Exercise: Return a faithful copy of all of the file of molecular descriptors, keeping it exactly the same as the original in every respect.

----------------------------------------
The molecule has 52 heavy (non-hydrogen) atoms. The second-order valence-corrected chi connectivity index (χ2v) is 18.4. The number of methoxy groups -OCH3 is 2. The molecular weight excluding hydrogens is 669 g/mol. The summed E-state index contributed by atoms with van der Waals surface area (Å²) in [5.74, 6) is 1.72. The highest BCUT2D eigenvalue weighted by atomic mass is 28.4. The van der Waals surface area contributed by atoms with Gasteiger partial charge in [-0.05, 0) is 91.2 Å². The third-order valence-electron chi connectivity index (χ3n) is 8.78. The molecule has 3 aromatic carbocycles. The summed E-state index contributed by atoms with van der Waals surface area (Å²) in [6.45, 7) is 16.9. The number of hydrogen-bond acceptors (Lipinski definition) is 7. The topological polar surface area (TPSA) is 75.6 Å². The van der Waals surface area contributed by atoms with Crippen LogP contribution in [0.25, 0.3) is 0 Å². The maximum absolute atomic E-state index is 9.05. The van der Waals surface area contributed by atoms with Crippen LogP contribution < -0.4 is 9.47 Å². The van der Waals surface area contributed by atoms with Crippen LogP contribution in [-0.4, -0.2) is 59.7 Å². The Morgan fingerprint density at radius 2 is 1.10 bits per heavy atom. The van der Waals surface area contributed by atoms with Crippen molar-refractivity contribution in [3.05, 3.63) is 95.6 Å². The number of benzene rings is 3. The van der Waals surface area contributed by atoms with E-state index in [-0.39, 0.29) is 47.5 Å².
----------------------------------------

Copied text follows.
The molecule has 52 heavy (non-hydrogen) atoms. The second-order valence-corrected chi connectivity index (χ2v) is 18.4. The number of methoxy groups -OCH3 is 2. The molecular weight excluding hydrogens is 669 g/mol. The summed E-state index contributed by atoms with van der Waals surface area (Å²) in [5.74, 6) is 1.72. The highest BCUT2D eigenvalue weighted by atomic mass is 28.4. The van der Waals surface area contributed by atoms with Gasteiger partial charge in [-0.05, 0) is 91.2 Å². The third-order valence-electron chi connectivity index (χ3n) is 8.78. The molecule has 3 aromatic carbocycles. The summed E-state index contributed by atoms with van der Waals surface area (Å²) in [6.45, 7) is 16.9. The number of hydrogen-bond acceptors (Lipinski definition) is 7. The topological polar surface area (TPSA) is 75.6 Å². The van der Waals surface area contributed by atoms with Crippen LogP contribution in [0.25, 0.3) is 0 Å². The maximum absolute atomic E-state index is 9.05. The van der Waals surface area contributed by atoms with Crippen LogP contribution < -0.4 is 9.47 Å². The van der Waals surface area contributed by atoms with Crippen LogP contribution in [-0.4, -0.2) is 59.7 Å². The Morgan fingerprint density at radius 2 is 1.10 bits per heavy atom. The van der Waals surface area contributed by atoms with Crippen molar-refractivity contribution in [3.05, 3.63) is 95.6 Å². The number of benzene rings is 3. The van der Waals surface area contributed by atoms with E-state index in [-0.39, 0.29) is 47.5 Å².